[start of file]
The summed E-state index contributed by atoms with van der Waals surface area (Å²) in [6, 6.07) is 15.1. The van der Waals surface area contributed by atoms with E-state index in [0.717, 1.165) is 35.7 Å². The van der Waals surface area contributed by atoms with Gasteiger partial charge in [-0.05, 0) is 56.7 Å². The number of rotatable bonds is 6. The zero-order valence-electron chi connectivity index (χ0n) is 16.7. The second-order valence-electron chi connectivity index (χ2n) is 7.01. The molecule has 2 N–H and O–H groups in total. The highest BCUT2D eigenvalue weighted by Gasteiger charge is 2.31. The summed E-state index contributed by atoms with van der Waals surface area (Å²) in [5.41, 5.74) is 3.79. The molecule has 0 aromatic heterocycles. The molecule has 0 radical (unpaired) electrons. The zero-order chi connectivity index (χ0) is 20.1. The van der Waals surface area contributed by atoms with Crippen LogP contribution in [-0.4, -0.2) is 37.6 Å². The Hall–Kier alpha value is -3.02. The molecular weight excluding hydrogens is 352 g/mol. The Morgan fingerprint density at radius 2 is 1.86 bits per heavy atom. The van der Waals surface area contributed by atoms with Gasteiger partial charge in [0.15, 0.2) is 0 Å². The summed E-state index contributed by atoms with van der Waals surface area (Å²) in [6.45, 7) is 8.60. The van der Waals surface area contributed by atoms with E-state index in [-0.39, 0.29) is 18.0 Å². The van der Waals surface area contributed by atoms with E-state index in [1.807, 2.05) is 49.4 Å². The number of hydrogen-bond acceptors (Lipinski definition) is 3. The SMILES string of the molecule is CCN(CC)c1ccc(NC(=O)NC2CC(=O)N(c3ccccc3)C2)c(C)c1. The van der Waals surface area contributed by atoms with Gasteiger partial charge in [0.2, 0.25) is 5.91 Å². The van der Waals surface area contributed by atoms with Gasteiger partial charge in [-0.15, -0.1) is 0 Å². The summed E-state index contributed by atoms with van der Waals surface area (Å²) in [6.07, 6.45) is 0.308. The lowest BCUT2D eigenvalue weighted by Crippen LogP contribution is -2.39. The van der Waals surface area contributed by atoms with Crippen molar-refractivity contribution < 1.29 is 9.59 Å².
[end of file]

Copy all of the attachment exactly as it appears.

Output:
The summed E-state index contributed by atoms with van der Waals surface area (Å²) in [6, 6.07) is 15.1. The van der Waals surface area contributed by atoms with E-state index in [0.717, 1.165) is 35.7 Å². The van der Waals surface area contributed by atoms with Gasteiger partial charge in [-0.05, 0) is 56.7 Å². The number of rotatable bonds is 6. The zero-order valence-electron chi connectivity index (χ0n) is 16.7. The second-order valence-electron chi connectivity index (χ2n) is 7.01. The molecule has 2 N–H and O–H groups in total. The highest BCUT2D eigenvalue weighted by Gasteiger charge is 2.31. The summed E-state index contributed by atoms with van der Waals surface area (Å²) in [5.41, 5.74) is 3.79. The molecule has 0 aromatic heterocycles. The molecule has 0 radical (unpaired) electrons. The zero-order chi connectivity index (χ0) is 20.1. The van der Waals surface area contributed by atoms with Crippen LogP contribution in [-0.4, -0.2) is 37.6 Å². The Hall–Kier alpha value is -3.02. The molecular weight excluding hydrogens is 352 g/mol. The Morgan fingerprint density at radius 2 is 1.86 bits per heavy atom. The van der Waals surface area contributed by atoms with Gasteiger partial charge in [0.15, 0.2) is 0 Å². The summed E-state index contributed by atoms with van der Waals surface area (Å²) in [6.45, 7) is 8.60. The van der Waals surface area contributed by atoms with E-state index in [-0.39, 0.29) is 18.0 Å². The van der Waals surface area contributed by atoms with E-state index in [1.807, 2.05) is 49.4 Å². The number of hydrogen-bond acceptors (Lipinski definition) is 3. The SMILES string of the molecule is CCN(CC)c1ccc(NC(=O)NC2CC(=O)N(c3ccccc3)C2)c(C)c1. The van der Waals surface area contributed by atoms with Gasteiger partial charge in [0.2, 0.25) is 5.91 Å². The van der Waals surface area contributed by atoms with Gasteiger partial charge in [-0.15, -0.1) is 0 Å². The summed E-state index contributed by atoms with van der Waals surface area (Å²) in [6.07, 6.45) is 0.308. The lowest BCUT2D eigenvalue weighted by Crippen LogP contribution is -2.39. The van der Waals surface area contributed by atoms with Crippen molar-refractivity contribution < 1.29 is 9.59 Å².